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1. Overview

In this short tutorial, we'll show how to convert an array of primitives to a List of objects of the corresponding type. Typically, we might try to use autoboxing in Java. However, as we're going to see in the next section, our intuition of how autoboxing works can often be erroneous.

2. Problem

Let's begin with the definition of the problem. We have an array of primitives (int[]), and we desire to convert that array to a List (List<Integer>). An intuitive first attempt could be:

int[] input = new int[]{1,2,3,4};
List<Integer> output = Arrays.asList(input);

Unfortunately, this won't compile due to type incompatibility. We might expect autoboxing to work with arrays of primitives. However, this instinctive belief isn't true.

Autoboxing only happens for a single element (for example from int to Integer). There is no automatic conversion from an array of primitive types to an array of their boxed reference types (for example from int[] to Integer[]).

Let's start to implement a few solutions to this problem.

3. Iteration

Since autoboxing works with single primitive elements, a simple solution is to just iterate over the elements of the array and add them to the List one by one:

int[] input = new int[]{1,2,3,4};
List<Integer> output = new ArrayList<Integer>();
for (int value : input) {
    output.add(value);
}

We have solved the problem, but the solution is quite verbose. This brings us to the next implementation.

4. Streams

Since Java 8, we can use the Stream API. We can provide a one-line solution using a Stream:

int[] input = new int[]{1,2,3,4};
List<Integer> output = Arrays.stream(input).boxed().collect(Collectors.toList());

Alternatively, we could use IntStream:

int[] input = new int[]{1,2,3,4};
List<Integer> output = IntStream.of(input).boxed().collect(Collectors.toList());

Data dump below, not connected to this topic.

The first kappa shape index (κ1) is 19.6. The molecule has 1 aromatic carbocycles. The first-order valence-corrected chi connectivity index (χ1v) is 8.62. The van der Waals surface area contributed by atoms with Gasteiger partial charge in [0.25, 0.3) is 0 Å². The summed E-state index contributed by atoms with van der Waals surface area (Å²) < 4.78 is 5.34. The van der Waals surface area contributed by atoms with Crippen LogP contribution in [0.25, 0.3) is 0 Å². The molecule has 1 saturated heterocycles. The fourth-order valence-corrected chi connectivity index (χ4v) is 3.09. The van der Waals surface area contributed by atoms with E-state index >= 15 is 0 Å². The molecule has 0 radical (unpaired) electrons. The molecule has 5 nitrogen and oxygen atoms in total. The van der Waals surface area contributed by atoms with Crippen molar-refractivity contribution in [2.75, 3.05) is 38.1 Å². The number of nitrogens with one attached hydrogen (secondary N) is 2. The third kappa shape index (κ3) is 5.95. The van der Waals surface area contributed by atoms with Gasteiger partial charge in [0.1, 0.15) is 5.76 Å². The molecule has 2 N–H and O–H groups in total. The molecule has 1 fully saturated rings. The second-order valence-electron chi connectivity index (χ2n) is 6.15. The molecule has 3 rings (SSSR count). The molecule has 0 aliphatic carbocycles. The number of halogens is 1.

This certainly looks a lot nicer. Next, we'll look at a couple of external libraries.

5. Guava

The Guava library provides a wrapper around this problem. Let's start by adding the Maven dependency:

<dependency>
    <groupId>com.google.guava</groupId>
    <artifactId>guava</artifactId>
    <version>29.0-jre</version>
    <type>bundle</type>
</dependency>

We can use Ints.asList(), with similar utility classes for the other primitive types:

int[] input = new int[]{1,2,3,4};
List<Integer> output = Ints.asList(input);

6. Apache Commons

Another library is the Apache Commons Lang. Again, let's add the Maven dependency for this library:

<dependency>
    <groupId>org.apache.commons</groupId>
    <artifactId>commons-lang3</artifactId>
    <version>3.10</version>
</dependency>

More precisely, we use the ArrayUtils class:

int[] input = new int[]{1,2,3,4};
Integer[] outputBoxed = ArrayUtils.toObject(input);
List<Integer> output = Arrays.asList(outputBoxed);

7. Conclusion

We now have a few options in our toolbox to convert an array of primitives to a List. As we have seen, autoboxing only happens for single elements. In this tutorial, we've seen several solutions for applying the conversion.

As always, the full source code of the article is available over on GitHub.

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I just announced the new Learn Spring course, focused on the fundamentals of Spring 5 and Spring Boot 2:

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